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Augustine's Invention of the Inner Self: The Legacy of a Christian Platonist [Hardcover]

Phillip Cary
4.7 out of 5 stars  See all reviews (6 customer reviews)

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Book Description

July 6, 2000 0195132068 978-0195132069
In this book, Phillip Cary argues that Augustine invented the concept of the self as a private inner space-a space into which one can enter and in which one can find God. Although it has often been suggested that Augustine in some way inaugurated the Western tradition of inwardness, this is the first study to pinpoint what was new about Augustine's philosophy of inwardness and situate it within a narrative of his intellectual development and his relationship to the Platonist tradition.
Augustine invents the inner self, Cary argues, in order to solve a particular conceptual problem. Augustine is attracted to the Neoplatonist inward turn, which located God within the soul, yet remains loyal to the orthodox Catholic teaching that the soul is not divine. He combines the two emphases by urging us to turn "in then up"--to enter the inner world of the self before gazing at the divine Light above the human mind.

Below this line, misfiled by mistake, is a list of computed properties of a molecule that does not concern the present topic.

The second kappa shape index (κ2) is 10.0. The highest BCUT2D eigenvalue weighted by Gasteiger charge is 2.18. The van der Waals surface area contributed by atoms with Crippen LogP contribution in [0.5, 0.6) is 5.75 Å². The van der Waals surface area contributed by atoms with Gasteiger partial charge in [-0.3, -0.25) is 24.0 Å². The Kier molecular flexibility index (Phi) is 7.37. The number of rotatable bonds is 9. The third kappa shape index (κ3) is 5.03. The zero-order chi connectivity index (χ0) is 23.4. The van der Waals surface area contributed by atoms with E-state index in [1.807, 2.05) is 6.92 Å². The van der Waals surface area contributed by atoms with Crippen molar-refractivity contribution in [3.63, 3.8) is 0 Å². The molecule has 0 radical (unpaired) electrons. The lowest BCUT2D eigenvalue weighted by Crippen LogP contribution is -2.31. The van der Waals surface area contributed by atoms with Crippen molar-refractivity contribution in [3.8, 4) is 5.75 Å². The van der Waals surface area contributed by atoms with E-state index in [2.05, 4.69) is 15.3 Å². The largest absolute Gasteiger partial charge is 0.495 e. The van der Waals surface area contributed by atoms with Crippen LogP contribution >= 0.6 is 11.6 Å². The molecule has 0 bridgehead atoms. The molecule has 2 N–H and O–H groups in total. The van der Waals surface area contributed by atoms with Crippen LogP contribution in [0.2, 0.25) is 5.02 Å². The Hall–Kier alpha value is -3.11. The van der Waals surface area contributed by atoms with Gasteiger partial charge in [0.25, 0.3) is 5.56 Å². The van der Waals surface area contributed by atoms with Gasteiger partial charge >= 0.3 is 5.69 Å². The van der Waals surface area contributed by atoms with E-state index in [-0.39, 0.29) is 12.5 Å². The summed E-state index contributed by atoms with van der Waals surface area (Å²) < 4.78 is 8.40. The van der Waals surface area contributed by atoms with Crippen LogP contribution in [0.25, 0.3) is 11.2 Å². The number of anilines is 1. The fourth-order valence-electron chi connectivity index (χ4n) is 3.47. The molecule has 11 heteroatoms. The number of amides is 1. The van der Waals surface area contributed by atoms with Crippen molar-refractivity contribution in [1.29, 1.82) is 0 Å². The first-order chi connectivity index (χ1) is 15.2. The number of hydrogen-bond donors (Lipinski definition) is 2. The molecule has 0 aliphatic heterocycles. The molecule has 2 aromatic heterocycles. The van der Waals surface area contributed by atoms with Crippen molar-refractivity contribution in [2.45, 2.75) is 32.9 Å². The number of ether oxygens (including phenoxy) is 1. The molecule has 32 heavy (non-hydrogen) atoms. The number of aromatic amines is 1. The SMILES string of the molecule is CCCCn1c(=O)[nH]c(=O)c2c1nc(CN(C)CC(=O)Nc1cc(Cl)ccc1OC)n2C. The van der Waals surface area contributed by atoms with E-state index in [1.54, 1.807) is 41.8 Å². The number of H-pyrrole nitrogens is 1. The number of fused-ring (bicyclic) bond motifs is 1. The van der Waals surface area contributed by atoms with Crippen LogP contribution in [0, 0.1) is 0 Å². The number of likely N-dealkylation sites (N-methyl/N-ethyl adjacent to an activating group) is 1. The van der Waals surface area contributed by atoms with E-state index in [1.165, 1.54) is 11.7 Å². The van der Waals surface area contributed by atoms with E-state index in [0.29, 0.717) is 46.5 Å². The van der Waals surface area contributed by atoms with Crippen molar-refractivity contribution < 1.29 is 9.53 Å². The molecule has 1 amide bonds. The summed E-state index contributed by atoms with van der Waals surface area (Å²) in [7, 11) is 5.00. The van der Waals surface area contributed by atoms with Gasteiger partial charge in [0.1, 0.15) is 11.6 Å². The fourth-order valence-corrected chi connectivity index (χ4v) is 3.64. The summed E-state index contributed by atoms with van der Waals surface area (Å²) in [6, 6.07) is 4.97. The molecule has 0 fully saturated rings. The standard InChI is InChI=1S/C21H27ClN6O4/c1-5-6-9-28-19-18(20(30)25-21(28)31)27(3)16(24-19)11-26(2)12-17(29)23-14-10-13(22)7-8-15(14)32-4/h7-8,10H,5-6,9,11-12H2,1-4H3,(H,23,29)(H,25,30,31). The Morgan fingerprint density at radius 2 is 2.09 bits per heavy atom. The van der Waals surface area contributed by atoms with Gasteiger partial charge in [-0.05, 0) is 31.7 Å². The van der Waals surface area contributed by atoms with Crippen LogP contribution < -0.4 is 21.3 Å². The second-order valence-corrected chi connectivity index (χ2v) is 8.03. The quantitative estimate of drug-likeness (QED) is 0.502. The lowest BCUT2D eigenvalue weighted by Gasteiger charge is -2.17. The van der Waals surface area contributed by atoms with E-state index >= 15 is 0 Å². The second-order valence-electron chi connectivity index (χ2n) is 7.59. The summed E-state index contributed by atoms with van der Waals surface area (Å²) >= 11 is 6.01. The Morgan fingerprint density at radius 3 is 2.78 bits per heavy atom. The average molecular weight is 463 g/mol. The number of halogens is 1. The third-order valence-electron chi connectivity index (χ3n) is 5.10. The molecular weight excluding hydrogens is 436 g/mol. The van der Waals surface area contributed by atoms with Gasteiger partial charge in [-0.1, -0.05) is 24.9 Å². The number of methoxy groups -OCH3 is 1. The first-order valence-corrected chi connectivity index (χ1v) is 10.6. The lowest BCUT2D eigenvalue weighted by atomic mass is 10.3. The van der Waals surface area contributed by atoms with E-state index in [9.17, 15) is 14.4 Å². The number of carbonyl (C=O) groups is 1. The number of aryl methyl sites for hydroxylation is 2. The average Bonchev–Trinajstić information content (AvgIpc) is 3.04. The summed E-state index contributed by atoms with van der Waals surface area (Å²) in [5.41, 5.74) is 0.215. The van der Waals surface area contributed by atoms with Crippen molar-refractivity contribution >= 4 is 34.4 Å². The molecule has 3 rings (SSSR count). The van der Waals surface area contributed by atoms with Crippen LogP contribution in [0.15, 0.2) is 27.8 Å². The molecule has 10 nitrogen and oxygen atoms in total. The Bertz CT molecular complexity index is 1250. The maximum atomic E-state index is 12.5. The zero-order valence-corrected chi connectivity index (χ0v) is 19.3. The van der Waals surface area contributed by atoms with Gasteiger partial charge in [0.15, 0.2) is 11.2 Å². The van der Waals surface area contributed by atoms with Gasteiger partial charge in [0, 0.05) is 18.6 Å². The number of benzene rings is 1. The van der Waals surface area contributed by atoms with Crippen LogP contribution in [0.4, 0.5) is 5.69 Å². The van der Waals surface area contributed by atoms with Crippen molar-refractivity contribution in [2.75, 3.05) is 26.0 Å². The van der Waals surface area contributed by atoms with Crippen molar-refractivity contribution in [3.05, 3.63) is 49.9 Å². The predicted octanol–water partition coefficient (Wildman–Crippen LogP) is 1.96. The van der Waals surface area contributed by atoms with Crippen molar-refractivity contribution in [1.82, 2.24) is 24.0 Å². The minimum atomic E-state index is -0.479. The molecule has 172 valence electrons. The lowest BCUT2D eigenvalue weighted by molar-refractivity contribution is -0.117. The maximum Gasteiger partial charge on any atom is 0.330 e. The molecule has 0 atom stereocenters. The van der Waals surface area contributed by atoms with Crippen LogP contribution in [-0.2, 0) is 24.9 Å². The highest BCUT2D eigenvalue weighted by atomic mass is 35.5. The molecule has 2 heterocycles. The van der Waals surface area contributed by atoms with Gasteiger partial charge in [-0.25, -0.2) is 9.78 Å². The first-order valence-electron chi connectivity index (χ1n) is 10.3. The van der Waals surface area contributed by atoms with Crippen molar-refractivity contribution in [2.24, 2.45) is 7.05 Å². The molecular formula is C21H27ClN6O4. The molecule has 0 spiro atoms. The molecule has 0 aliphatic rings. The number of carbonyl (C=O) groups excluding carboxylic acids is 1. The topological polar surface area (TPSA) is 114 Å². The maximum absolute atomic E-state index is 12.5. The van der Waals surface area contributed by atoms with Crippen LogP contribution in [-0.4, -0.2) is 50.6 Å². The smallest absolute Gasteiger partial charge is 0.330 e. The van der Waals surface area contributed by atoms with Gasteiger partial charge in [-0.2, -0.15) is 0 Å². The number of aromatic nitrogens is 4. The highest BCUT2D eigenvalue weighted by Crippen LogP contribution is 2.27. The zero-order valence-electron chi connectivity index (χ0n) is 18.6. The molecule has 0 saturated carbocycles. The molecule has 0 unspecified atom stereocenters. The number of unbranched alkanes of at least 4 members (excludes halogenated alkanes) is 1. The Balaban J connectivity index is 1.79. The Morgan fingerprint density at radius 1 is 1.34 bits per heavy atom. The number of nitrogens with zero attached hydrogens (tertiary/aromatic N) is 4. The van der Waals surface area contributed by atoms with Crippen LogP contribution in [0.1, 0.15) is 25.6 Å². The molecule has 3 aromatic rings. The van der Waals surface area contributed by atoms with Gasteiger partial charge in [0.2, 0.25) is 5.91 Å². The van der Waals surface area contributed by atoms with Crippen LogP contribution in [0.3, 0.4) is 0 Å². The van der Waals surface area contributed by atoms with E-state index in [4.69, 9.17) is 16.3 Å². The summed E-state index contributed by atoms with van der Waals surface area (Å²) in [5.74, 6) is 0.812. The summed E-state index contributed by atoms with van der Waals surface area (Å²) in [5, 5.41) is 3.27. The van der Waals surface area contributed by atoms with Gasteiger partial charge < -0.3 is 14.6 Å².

Cary situates Augustine's idea of the self historically in both the Platonist and the Christian traditions. The concept of private inner self, he shows, is a development within the history of the Platonist concept of intelligibility or intellectual vision, which establishes a kind of kinship between the human intellect and the divine things it sees. Though not the only Platonist in the Christian tradition, Augustine stands out for his devotion to this concept of intelligibility and his willingness to apply it even to God. This leads him to downplay the doctrine that God is incomprehensible, as he is convinced that it is natural for the mind's eye, when cleansed of sin, to see and understand God.